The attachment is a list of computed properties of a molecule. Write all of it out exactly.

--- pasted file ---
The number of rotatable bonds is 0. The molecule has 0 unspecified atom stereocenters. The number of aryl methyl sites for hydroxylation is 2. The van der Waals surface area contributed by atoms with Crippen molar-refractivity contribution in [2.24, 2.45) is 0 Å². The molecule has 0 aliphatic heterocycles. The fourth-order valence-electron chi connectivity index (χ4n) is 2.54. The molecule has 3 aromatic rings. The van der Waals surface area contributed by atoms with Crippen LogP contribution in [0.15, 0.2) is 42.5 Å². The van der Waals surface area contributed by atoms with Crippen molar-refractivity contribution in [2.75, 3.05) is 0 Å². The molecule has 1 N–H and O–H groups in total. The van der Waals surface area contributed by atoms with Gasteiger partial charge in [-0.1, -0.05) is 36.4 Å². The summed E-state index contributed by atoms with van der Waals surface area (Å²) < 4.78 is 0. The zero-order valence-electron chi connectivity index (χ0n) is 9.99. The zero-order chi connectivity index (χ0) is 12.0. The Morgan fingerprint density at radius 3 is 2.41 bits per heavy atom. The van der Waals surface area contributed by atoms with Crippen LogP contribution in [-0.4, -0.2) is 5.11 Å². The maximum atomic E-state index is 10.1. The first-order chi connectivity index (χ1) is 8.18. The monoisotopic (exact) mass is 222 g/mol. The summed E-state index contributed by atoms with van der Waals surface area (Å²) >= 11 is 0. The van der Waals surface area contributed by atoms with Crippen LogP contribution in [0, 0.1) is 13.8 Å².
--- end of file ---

The number of rotatable bonds is 0. The molecule has 0 unspecified atom stereocenters. The number of aryl methyl sites for hydroxylation is 2. The van der Waals surface area contributed by atoms with Crippen molar-refractivity contribution in [2.24, 2.45) is 0 Å². The molecule has 0 aliphatic heterocycles. The fourth-order valence-electron chi connectivity index (χ4n) is 2.54. The molecule has 3 aromatic rings. The van der Waals surface area contributed by atoms with Crippen LogP contribution in [0.15, 0.2) is 42.5 Å². The van der Waals surface area contributed by atoms with Crippen molar-refractivity contribution in [2.75, 3.05) is 0 Å². The molecule has 1 N–H and O–H groups in total. The van der Waals surface area contributed by atoms with Gasteiger partial charge in [-0.1, -0.05) is 36.4 Å². The summed E-state index contributed by atoms with van der Waals surface area (Å²) < 4.78 is 0. The zero-order valence-electron chi connectivity index (χ0n) is 9.99. The zero-order chi connectivity index (χ0) is 12.0. The Morgan fingerprint density at radius 3 is 2.41 bits per heavy atom. The van der Waals surface area contributed by atoms with Crippen LogP contribution in [-0.4, -0.2) is 5.11 Å². The maximum atomic E-state index is 10.1. The first-order chi connectivity index (χ1) is 8.18. The monoisotopic (exact) mass is 222 g/mol. The summed E-state index contributed by atoms with van der Waals surface area (Å²) >= 11 is 0. The van der Waals surface area contributed by atoms with Crippen LogP contribution in [0, 0.1) is 13.8 Å².